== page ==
Russia–Vanuatu relations

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Russia-Vanuatu relations
Map indicating locations of Russia and Vanuatu



The Republic of Vanuatu and the Union of Soviet Socialist Republics established official diplomatic relations on June 30, 1986 - three months to the day before Vanuatu established diplomatic relations with the United States. The USSR broke up and Russia emerged as its successor state in 1991.

Today, Russia's ambassador to Vanuatu is Aleksandr Blokhin (who is also an ambassador to Australia, and Russia's other non-resident embassies in Canberra such as Fiji, Nauru, and Tonga).[citation needed] In December 2011, Vanuatu appointed Thitam Goiset, "president" of the Nagriamel and John Frum movements and sister of "prominent businessman" Dinh Van Than, as ambassador to Russia.[1]

Historical Relations[edit]

Vanuatu, which became independent from France and the United Kingdom in 1980, was led by Prime Minister Father Walter Lini, founder of the doctrine of Melanesian socialism, from 1980 to 1991. Lini's foreign policy was one of non-alignment, manifested by Vanuatu joining the Non-Aligned Movement in 1983. His government was the only one in Oceania at the time which refused to align with the Western bloc during the dying stages of the Cold War. Lini sought to maintain cordial, though not particularly close, relations with the Soviet Union. There was never any suggestion of Vanuatu aligning with the Eastern bloc; Lini was not a Marxist, and there was no Communist Party in Vanuatu.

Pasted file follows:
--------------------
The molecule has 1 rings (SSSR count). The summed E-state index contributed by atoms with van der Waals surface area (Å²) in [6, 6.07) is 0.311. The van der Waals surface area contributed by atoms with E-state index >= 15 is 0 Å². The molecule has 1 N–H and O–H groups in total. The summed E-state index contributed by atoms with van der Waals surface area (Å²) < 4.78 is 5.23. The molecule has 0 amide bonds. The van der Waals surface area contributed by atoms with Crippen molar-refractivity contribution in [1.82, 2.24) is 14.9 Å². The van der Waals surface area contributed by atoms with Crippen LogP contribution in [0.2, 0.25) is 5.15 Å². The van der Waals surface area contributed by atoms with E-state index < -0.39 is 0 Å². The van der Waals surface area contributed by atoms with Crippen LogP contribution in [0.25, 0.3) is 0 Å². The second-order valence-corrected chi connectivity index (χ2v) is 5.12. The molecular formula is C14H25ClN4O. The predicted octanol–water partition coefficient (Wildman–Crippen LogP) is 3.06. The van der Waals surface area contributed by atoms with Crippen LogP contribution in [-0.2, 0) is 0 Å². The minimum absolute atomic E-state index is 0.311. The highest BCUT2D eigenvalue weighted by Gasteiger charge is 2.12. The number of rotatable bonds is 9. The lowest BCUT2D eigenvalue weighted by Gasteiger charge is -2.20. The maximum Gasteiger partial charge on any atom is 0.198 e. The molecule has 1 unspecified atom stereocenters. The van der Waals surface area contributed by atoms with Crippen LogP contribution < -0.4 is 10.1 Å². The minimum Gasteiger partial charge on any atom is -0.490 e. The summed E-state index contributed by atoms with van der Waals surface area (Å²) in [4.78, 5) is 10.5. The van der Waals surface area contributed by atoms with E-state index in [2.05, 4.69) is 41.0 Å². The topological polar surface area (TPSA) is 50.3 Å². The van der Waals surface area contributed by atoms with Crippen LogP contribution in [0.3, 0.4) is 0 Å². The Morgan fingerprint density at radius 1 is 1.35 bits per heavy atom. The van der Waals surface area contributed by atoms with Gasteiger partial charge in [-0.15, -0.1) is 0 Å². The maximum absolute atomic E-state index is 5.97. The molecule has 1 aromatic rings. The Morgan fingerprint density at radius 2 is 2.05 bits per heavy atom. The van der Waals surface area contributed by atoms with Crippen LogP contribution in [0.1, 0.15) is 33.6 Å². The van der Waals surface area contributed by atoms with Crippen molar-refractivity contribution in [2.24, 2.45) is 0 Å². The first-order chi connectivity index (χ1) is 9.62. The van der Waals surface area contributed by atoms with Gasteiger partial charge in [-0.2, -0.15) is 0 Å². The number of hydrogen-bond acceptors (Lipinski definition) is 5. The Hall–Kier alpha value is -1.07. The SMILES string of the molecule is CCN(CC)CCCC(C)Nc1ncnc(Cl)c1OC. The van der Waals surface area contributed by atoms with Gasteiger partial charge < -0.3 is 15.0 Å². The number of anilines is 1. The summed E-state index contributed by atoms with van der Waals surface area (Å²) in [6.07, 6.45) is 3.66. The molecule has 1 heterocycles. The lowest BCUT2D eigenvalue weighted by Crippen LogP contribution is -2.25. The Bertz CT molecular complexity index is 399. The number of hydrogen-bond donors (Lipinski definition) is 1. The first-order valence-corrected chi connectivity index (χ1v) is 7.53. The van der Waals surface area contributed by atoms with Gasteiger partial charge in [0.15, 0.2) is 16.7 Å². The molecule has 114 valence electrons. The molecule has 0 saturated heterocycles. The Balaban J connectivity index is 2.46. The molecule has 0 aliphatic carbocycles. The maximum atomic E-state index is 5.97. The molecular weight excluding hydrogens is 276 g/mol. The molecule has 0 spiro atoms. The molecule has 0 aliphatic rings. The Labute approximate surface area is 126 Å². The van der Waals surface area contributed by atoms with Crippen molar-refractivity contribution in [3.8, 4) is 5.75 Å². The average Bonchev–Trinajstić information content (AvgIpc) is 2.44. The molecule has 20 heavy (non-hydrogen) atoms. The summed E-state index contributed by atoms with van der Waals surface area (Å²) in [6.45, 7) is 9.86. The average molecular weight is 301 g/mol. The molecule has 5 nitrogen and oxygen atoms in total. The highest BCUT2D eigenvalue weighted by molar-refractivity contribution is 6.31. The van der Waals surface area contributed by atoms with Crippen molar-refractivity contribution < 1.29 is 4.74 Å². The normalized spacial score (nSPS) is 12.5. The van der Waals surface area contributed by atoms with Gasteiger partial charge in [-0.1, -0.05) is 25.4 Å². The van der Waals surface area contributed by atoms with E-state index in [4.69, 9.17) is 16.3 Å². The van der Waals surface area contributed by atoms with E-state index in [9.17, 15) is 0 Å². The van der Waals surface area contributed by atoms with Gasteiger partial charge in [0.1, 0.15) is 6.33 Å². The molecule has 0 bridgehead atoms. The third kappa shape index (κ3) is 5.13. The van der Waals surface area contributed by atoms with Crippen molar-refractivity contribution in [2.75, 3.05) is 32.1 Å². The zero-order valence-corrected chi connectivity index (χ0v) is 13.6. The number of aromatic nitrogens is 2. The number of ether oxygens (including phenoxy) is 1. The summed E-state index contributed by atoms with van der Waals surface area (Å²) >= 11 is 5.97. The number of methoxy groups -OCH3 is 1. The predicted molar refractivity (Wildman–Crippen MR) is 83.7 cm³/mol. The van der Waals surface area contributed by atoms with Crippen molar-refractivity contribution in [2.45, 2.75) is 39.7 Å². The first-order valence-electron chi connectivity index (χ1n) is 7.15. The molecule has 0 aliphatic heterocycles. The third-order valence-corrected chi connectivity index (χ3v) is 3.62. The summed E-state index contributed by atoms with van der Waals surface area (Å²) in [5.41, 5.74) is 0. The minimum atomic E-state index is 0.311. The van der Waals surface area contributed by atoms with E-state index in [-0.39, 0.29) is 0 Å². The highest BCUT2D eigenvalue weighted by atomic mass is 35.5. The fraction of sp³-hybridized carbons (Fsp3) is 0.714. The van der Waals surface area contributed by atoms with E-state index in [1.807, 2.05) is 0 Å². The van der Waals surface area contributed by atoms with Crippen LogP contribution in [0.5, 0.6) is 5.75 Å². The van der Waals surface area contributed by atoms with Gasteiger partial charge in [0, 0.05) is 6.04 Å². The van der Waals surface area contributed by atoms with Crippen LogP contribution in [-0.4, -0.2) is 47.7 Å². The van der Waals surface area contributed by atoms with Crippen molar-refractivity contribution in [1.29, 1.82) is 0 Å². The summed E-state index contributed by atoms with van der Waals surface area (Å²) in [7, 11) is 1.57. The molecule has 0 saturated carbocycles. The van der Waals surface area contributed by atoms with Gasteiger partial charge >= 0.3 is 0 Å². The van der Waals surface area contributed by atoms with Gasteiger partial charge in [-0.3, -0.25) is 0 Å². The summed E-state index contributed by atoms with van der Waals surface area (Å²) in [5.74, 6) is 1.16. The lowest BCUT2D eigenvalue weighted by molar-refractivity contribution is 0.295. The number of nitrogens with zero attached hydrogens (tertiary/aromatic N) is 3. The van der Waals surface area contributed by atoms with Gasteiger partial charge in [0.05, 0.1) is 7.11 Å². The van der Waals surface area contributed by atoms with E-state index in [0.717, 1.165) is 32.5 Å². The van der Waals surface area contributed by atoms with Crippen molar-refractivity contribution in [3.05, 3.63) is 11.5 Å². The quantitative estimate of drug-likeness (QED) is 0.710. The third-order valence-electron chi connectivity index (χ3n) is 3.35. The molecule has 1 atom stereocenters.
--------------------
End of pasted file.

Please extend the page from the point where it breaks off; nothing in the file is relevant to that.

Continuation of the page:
In 1987, Vanuatu authorised Soviet vessels to fish within Vanuatu's Exclusive Economic Zone, in exchange for economic aid. The agreement lapsed the following year, and was not renewed, due to disagreements over the price to be paid for fishing rights by the USSR.

The year 1991 was marked both by the end of Lini's last term in office and by the collapse of the Soviet Union. Thereafter, relations between Port-Vila and Moscow were virtually non-existent.

In 2011, however, Vanuatu (under Prime Minister Sato Kilman) did follow Russia's lead in recognising the breakaway Georgian province of Abkhazia as a sovereign state. Foreign Affairs Minister Alfred Carlot "offered little explanation for the decision [but] did give hints. He said he had studied at Moscow’s diplomatic academy during Soviet days, and that Vanuatu’s foreign policy aims at “eradicating colonialism from the face of the earth.”"[2]


  • HUFFER, Elise, Grands hommes et petites îles: La politique extérieure de Fidji, de Tonga et du Vanuatu, Paris: Orstom, 1993, ISBN 2-7099-1125-6, pp. 272–282
  1. ^ "Vanuatu appoints ambassador to Russia", Radio New Zealand International, 5 December 2011
  2. ^ "Yes, No, Yes. Vanuatu Clarifies Position on Abkhazia", New York Times, June 9, 2011